The Many Lives of Arabic Verse: Ibn Nubatah al-Misri Mourns More Than Once

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Arab & Islamic Civilizations Department

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Research Article

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Journal of Arabic Literature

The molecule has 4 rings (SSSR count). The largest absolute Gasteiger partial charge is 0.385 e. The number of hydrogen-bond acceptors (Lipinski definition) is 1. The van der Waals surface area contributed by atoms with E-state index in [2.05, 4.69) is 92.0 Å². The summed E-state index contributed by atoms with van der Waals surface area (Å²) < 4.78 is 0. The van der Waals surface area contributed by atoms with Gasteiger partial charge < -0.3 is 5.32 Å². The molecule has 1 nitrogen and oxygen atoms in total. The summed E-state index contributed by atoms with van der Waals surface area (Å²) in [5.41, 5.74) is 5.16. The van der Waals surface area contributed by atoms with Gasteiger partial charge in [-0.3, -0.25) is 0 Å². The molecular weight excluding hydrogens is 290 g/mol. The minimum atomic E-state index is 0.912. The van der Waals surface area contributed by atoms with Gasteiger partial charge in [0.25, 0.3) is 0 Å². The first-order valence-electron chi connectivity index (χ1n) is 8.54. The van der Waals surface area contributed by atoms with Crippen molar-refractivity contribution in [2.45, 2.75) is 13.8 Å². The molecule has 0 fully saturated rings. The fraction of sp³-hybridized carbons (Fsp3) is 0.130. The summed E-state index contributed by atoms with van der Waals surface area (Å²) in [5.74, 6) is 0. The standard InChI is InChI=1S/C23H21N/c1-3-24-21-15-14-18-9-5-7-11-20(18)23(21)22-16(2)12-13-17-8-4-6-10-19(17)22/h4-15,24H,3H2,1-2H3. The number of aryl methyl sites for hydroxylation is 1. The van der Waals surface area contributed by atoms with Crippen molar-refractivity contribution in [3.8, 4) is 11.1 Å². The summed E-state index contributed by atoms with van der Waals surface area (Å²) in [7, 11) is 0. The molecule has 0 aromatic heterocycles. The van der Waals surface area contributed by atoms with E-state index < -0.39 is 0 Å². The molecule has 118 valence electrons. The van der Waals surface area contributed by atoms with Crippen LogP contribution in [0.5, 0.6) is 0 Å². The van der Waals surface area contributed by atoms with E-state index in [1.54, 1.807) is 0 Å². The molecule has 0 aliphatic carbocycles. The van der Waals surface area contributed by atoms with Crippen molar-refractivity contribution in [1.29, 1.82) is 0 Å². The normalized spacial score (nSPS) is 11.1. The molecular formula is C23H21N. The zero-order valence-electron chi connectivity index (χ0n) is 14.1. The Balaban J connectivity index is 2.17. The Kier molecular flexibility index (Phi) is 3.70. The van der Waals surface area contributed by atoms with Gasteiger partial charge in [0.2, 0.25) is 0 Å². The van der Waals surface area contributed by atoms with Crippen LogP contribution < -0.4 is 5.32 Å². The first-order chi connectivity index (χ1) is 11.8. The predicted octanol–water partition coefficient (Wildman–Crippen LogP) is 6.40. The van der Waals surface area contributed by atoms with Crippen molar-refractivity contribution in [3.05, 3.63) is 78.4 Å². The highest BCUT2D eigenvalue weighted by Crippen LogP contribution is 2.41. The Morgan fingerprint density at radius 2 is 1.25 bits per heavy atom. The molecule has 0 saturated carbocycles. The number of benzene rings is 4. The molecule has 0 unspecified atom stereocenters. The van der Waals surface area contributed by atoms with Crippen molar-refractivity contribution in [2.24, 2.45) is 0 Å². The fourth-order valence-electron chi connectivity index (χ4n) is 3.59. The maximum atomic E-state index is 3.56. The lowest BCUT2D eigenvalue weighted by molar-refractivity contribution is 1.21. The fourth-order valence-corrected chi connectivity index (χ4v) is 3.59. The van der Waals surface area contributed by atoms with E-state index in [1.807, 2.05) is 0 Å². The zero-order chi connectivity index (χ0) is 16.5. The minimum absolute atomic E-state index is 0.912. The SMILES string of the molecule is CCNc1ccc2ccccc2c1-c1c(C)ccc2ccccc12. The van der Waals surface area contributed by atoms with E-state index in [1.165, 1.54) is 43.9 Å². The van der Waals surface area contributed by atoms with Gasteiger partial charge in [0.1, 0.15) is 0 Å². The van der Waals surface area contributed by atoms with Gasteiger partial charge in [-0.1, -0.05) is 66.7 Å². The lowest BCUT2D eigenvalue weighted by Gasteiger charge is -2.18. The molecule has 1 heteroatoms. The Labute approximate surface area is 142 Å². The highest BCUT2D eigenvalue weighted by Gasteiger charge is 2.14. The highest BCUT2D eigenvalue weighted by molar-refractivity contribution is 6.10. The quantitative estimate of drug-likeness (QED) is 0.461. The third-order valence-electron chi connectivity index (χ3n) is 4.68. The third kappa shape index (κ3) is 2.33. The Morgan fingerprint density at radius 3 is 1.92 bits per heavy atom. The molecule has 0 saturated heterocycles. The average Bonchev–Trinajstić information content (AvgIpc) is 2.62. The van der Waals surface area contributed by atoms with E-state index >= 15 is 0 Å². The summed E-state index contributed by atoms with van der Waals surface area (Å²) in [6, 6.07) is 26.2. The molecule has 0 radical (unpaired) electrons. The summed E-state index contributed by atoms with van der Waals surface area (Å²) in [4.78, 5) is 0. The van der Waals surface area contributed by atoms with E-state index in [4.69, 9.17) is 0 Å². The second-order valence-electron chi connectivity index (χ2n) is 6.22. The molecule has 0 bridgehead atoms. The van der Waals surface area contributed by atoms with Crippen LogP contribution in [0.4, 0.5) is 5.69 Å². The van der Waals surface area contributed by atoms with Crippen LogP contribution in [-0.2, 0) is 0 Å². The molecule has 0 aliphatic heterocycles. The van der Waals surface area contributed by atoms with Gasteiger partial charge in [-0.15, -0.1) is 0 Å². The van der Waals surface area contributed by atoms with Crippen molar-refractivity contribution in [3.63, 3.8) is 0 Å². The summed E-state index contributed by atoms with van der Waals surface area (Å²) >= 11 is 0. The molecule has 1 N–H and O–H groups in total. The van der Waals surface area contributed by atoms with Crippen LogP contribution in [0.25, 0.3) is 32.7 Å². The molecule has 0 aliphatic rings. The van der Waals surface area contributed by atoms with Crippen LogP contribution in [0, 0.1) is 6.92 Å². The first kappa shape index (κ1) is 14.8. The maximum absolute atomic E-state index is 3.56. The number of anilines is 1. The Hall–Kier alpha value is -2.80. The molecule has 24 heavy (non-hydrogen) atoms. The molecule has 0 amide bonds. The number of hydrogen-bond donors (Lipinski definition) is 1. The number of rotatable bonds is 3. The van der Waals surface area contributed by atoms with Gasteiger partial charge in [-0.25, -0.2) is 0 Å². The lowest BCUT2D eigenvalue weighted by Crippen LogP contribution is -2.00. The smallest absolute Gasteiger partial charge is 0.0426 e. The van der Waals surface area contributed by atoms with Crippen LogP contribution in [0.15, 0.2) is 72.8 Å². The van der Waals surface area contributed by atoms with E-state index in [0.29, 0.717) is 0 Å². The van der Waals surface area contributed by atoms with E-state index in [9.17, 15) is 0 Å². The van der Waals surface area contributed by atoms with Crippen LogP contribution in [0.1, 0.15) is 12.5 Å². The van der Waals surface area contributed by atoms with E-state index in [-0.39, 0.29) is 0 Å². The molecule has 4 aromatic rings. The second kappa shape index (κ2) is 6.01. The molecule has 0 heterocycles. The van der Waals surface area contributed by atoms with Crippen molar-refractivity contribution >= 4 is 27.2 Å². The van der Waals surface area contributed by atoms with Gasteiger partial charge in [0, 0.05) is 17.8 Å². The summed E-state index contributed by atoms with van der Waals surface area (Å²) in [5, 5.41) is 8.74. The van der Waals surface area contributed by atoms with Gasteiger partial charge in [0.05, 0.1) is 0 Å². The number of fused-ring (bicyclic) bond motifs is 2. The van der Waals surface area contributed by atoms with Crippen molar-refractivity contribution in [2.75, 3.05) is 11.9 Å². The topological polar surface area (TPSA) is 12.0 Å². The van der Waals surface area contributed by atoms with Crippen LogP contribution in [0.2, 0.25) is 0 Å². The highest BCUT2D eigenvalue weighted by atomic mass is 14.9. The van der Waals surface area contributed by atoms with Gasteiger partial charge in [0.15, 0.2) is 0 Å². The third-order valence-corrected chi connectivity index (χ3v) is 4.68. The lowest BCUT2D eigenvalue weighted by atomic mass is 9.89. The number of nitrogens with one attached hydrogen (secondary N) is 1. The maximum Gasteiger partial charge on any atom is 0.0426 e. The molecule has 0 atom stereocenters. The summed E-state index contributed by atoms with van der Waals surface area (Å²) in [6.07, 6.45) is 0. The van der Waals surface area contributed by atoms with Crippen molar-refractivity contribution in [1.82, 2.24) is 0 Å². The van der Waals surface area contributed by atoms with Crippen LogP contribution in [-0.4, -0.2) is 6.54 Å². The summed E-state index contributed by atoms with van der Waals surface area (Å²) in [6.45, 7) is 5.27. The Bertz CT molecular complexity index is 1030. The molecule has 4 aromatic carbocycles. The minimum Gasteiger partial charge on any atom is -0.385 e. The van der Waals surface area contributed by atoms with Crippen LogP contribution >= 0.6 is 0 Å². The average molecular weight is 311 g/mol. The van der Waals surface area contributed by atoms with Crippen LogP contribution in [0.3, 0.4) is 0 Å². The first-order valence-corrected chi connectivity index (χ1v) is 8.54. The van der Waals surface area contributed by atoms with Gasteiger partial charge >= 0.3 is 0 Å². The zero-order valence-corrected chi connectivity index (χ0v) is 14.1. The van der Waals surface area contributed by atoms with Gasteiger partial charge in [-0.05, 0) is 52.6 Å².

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Ibn Nubatah's printed Diwan is an unreliable source that has led scholars to draw erroneous conclusions, among them the suggestion that we can perceive a difference in Ibn Nubatah's treatment of his wife's death and that of his concubine (jariyah). In fact, the poems on which these conclusions are based were written for the same woman. Equally problematic for scholarship is the existence of poems that occur in multiple versions. This article treats the case of Ibn Nubatah al-Mis.ri's (686-768/1287-1366) parallel mourning, and includes a critical edition of the texts under discussion based on more than ten manuscript copies of the poet's Diwan. It proposes that Ibn Nubatah's opportunistic mourning is an efficient metaphor for the status of polyontic poetry (i.e. poems which occur in different versions in different contexts) in scholarship. In most cases, the longest version of a poem is granted the status of poetic original while all other instances of a poem, including those that appear in anthologies, are often treated as subsidiary. I argue that if we can learn to tolerate multiple instances of mannered mourning, we ought to be able to read polyontic poems in parallel. © 2013 Koninklijke Brill NV, Leiden.

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